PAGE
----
As any famous structure might, the CN Tower has inspired legions of would-be record setters. It has the longest metal staircase in the world (2,570 steps) , which is made available to the public each year for a charity stair climb. Stuntman Dar Robinson has jumped from the top of the tower twice once with a parachute for the filming of the movie HIGHPOINT (1979) and once using a wire cable for the TV show «That’s Incredible. » On the tower’s tenth anniversary, «Spider Man» Goodwin completed two free-style climbs outside the glass elevator-shaft window.
SkyDome is the world’s greatest entertainment center. It’s a home to the Toronto Blue Jays and Toronto Argonauts as well as host to wide variety of other sporting spectaculars, concerts, family shows and consumers shows.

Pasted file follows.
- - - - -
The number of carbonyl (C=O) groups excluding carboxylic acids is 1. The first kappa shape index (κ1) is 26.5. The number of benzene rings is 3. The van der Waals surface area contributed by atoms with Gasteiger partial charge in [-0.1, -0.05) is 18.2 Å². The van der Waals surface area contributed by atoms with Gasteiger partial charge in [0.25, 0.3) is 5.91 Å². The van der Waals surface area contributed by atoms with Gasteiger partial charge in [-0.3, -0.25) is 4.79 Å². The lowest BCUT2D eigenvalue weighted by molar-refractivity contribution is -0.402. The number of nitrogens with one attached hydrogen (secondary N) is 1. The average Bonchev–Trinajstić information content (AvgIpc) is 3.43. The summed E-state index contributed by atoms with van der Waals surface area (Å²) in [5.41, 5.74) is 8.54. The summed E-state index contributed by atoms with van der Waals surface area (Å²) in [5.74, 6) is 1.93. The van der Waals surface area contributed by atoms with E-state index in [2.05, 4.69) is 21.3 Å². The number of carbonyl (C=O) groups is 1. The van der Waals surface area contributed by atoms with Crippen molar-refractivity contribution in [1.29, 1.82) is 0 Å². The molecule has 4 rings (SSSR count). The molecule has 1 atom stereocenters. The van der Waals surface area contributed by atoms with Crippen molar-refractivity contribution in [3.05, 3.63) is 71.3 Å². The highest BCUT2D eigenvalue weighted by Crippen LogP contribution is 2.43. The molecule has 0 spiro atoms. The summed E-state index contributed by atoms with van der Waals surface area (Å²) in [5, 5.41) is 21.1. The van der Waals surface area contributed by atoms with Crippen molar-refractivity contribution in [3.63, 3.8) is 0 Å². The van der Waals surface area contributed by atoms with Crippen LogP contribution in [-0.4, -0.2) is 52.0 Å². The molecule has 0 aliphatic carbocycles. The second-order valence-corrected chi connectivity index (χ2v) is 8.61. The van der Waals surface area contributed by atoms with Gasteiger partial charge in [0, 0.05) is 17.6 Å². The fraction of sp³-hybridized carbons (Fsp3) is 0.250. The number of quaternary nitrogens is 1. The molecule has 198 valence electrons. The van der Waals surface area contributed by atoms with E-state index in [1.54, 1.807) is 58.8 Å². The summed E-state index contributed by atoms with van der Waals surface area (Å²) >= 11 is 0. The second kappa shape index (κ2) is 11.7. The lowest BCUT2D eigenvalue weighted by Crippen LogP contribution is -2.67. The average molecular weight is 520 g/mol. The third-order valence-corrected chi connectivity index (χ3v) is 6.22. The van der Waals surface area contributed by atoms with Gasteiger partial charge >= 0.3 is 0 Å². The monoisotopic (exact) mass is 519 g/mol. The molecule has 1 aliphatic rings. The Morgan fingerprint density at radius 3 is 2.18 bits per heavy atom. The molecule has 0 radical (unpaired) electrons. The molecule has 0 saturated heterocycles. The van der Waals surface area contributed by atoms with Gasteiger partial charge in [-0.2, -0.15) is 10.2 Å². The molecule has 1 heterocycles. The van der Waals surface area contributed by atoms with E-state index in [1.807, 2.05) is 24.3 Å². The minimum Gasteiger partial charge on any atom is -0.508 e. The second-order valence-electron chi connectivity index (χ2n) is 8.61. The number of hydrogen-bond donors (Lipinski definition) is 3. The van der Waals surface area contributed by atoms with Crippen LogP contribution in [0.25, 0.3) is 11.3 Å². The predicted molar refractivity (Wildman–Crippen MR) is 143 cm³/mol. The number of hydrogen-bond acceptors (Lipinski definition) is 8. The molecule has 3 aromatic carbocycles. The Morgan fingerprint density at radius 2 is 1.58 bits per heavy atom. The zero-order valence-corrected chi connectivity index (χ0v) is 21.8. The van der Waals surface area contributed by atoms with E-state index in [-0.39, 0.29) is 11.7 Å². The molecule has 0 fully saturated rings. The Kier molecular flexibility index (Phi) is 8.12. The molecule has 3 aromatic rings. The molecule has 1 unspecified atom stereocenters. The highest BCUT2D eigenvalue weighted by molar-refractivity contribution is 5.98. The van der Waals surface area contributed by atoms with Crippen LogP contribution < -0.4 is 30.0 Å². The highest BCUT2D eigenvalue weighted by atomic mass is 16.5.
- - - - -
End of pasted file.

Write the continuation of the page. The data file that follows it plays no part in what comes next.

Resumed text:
Just how big is Toronto, s SkyDome? Well, you could put eight Boeing 747s on the playing field. Or all of Eaton Centre. Or a 32-home subdivision. Or the Roman Coliseum. Even with the retractable roof closed, a 31-stoerey buildings could fit inside the structure.
The $500-million buildings opened on June 3,1989, after 32 months of construction. On that day, inclement weather forced the developers to prove that the multi-panelled roof could be closed in just 20 minutes. The roof runs on a series of steel track and bogies, weighs 11,000 tons — the equivalent, roughly, of 3,734 automobiles — and is made up of steel tresses covered by corrugated steel cladding.
The eight-acre stadium offers sports fans five levels of seating and the world’s largest video replay screen. More than 50,000 people at a time can watch a football or a baseball game, and there, s also a 350-room hotel built into the north end of facilty, with 70 rooms offering a view of the playing field.